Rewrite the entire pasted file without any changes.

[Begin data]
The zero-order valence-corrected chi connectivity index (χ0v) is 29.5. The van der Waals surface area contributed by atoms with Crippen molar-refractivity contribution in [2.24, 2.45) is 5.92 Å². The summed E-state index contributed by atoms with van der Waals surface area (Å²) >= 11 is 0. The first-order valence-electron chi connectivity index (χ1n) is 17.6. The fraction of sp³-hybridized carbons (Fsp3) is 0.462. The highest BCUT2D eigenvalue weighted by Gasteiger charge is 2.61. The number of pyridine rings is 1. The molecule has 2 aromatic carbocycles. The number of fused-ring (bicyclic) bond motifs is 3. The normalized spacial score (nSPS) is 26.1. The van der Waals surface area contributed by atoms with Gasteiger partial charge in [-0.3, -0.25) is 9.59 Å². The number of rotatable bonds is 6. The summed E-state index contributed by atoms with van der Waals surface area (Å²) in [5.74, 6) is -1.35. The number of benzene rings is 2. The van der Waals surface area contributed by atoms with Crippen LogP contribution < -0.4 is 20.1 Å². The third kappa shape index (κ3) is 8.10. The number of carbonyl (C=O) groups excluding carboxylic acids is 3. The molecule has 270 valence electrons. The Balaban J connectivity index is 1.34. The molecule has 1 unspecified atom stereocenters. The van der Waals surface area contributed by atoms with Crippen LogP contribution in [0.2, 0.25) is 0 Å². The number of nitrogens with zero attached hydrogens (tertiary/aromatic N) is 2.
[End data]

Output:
The zero-order valence-corrected chi connectivity index (χ0v) is 29.5. The van der Waals surface area contributed by atoms with Crippen molar-refractivity contribution in [2.24, 2.45) is 5.92 Å². The summed E-state index contributed by atoms with van der Waals surface area (Å²) >= 11 is 0. The first-order valence-electron chi connectivity index (χ1n) is 17.6. The fraction of sp³-hybridized carbons (Fsp3) is 0.462. The highest BCUT2D eigenvalue weighted by Gasteiger charge is 2.61. The number of pyridine rings is 1. The molecule has 2 aromatic carbocycles. The number of fused-ring (bicyclic) bond motifs is 3. The normalized spacial score (nSPS) is 26.1. The van der Waals surface area contributed by atoms with Gasteiger partial charge in [-0.3, -0.25) is 9.59 Å². The number of rotatable bonds is 6. The summed E-state index contributed by atoms with van der Waals surface area (Å²) in [5.74, 6) is -1.35. The number of benzene rings is 2. The van der Waals surface area contributed by atoms with Crippen LogP contribution < -0.4 is 20.1 Å². The third kappa shape index (κ3) is 8.10. The number of carbonyl (C=O) groups excluding carboxylic acids is 3. The molecule has 270 valence electrons. The Balaban J connectivity index is 1.34. The molecule has 1 unspecified atom stereocenters. The van der Waals surface area contributed by atoms with Crippen LogP contribution in [0.2, 0.25) is 0 Å². The number of nitrogens with zero attached hydrogens (tertiary/aromatic N) is 2.